‘We’re not paid fairly for the work we do’, say striking NZ health workers

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NZ health worker strike
NZ health workers strike ... among the first pickets outside Hutt Hospital, with workers chanting and holding signs, and getting lots of beeps of support from passing cars. Image: Samuel Rillstone/RNZ

By Rowan Quinn, RNZ News health correspondent

Striking New Zealand health workers have picketed around the country, saying they are fed up with being underpaid and undervalued.

About 10,000 allied health staff who work at district health boards have walked off the job for 24 hours, with rolling demonstrations.

They are health workers who are not doctors or nurses.

One of the first pickets has been outside Hutt Hospital, with workers chanting and holding signs, and getting lots of beeps of support from passing cars.

Social worker Lorraine Tetley said her team was losing social workers to higher paid jobs in the public sector.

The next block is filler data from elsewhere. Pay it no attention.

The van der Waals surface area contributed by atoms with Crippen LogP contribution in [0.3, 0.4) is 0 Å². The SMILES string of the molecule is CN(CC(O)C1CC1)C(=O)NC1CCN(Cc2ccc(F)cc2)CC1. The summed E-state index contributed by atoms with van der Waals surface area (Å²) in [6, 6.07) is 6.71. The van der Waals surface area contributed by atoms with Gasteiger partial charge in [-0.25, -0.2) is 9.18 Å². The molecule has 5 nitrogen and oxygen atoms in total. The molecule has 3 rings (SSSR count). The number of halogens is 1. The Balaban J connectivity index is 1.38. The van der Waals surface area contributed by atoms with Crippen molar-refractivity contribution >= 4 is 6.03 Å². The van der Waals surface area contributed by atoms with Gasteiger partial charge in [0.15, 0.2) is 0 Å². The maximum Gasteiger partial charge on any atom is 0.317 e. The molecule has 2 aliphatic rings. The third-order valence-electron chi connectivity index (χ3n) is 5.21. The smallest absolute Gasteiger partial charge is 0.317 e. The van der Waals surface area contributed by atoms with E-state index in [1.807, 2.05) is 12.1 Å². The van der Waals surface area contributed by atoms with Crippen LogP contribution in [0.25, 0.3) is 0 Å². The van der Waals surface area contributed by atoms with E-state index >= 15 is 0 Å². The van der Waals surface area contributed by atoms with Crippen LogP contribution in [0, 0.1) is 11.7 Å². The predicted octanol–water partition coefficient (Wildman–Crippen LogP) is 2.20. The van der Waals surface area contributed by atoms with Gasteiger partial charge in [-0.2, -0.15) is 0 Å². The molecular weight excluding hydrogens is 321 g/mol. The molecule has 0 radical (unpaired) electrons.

Those left behind felt undervalued, she said.

“They’re essential workers who work on the frontline during the pandemic. Every day we work with risk and we work with vulnerable families and we’re not paid fairly for the work we do,” she said.

Working hard under covid
Dental therapist Char Blake said they had been working really hard, especially after the lockdown and covid restrictions.

“We love caring for patients but is just really hard to pay for things with the price of things going up and we’ve waited 18 months for a pay rise,” Blake said.


Today’s allied health workers strike. Video: RNZ News

 

Dental assistant for the School Dental Service Faye Brown said she was paid just over the minimum wage.

Her service was six people short, and in danger of losing more.

“It can be quite stressful at times — we have to do more than we are supposed to at times. We don’t want to let our patients down,” she said.

Jane McWhirter tests newborn babies’ hearing and says she is earning the same amount as her 16-year-old daughter who works at Dominoes Pizza.

She says even though she is training on the job, she is doing important, skilled work and she and her colleagues deserves better.

This article is republished under a community partnership agreement with RNZ.

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